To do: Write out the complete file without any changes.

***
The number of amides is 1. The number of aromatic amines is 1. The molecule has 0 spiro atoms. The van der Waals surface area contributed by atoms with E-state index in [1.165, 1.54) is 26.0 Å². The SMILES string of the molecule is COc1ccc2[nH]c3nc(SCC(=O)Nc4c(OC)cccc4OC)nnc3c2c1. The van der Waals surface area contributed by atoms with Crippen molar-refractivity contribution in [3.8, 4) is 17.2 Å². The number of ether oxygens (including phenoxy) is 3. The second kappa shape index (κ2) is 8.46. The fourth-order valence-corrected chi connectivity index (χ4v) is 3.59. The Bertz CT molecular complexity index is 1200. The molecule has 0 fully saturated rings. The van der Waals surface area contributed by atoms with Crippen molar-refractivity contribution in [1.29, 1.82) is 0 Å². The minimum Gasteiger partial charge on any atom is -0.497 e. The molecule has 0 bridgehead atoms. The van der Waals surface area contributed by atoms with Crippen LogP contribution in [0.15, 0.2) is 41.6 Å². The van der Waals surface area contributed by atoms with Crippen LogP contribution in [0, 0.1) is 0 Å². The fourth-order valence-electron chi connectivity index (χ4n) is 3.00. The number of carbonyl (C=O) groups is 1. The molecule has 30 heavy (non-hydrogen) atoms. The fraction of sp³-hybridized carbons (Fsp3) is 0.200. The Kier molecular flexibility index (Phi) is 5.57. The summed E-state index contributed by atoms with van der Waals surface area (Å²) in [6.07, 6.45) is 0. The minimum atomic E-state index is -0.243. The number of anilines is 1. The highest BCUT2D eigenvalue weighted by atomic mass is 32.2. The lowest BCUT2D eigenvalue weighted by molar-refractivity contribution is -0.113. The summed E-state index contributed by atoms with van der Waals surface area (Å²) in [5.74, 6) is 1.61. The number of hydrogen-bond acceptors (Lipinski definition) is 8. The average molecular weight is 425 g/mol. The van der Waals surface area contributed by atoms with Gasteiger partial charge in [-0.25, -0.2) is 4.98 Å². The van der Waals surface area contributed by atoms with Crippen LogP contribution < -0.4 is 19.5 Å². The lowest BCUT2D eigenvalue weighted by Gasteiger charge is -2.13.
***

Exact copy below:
The number of amides is 1. The number of aromatic amines is 1. The molecule has 0 spiro atoms. The van der Waals surface area contributed by atoms with E-state index in [1.165, 1.54) is 26.0 Å². The SMILES string of the molecule is COc1ccc2[nH]c3nc(SCC(=O)Nc4c(OC)cccc4OC)nnc3c2c1. The van der Waals surface area contributed by atoms with Crippen molar-refractivity contribution in [3.8, 4) is 17.2 Å². The number of ether oxygens (including phenoxy) is 3. The second kappa shape index (κ2) is 8.46. The fourth-order valence-corrected chi connectivity index (χ4v) is 3.59. The Bertz CT molecular complexity index is 1200. The molecule has 0 fully saturated rings. The van der Waals surface area contributed by atoms with Crippen molar-refractivity contribution in [1.29, 1.82) is 0 Å². The minimum Gasteiger partial charge on any atom is -0.497 e. The molecule has 0 bridgehead atoms. The van der Waals surface area contributed by atoms with Crippen LogP contribution in [0.15, 0.2) is 41.6 Å². The van der Waals surface area contributed by atoms with Crippen LogP contribution in [0, 0.1) is 0 Å². The fourth-order valence-electron chi connectivity index (χ4n) is 3.00. The number of carbonyl (C=O) groups is 1. The molecule has 30 heavy (non-hydrogen) atoms. The fraction of sp³-hybridized carbons (Fsp3) is 0.200. The Kier molecular flexibility index (Phi) is 5.57. The summed E-state index contributed by atoms with van der Waals surface area (Å²) in [6.07, 6.45) is 0. The minimum atomic E-state index is -0.243. The number of anilines is 1. The highest BCUT2D eigenvalue weighted by atomic mass is 32.2. The lowest BCUT2D eigenvalue weighted by molar-refractivity contribution is -0.113. The summed E-state index contributed by atoms with van der Waals surface area (Å²) in [5.74, 6) is 1.61. The number of hydrogen-bond acceptors (Lipinski definition) is 8. The average molecular weight is 425 g/mol. The van der Waals surface area contributed by atoms with Gasteiger partial charge in [-0.25, -0.2) is 4.98 Å². The van der Waals surface area contributed by atoms with Crippen LogP contribution < -0.4 is 19.5 Å². The lowest BCUT2D eigenvalue weighted by Gasteiger charge is -2.13.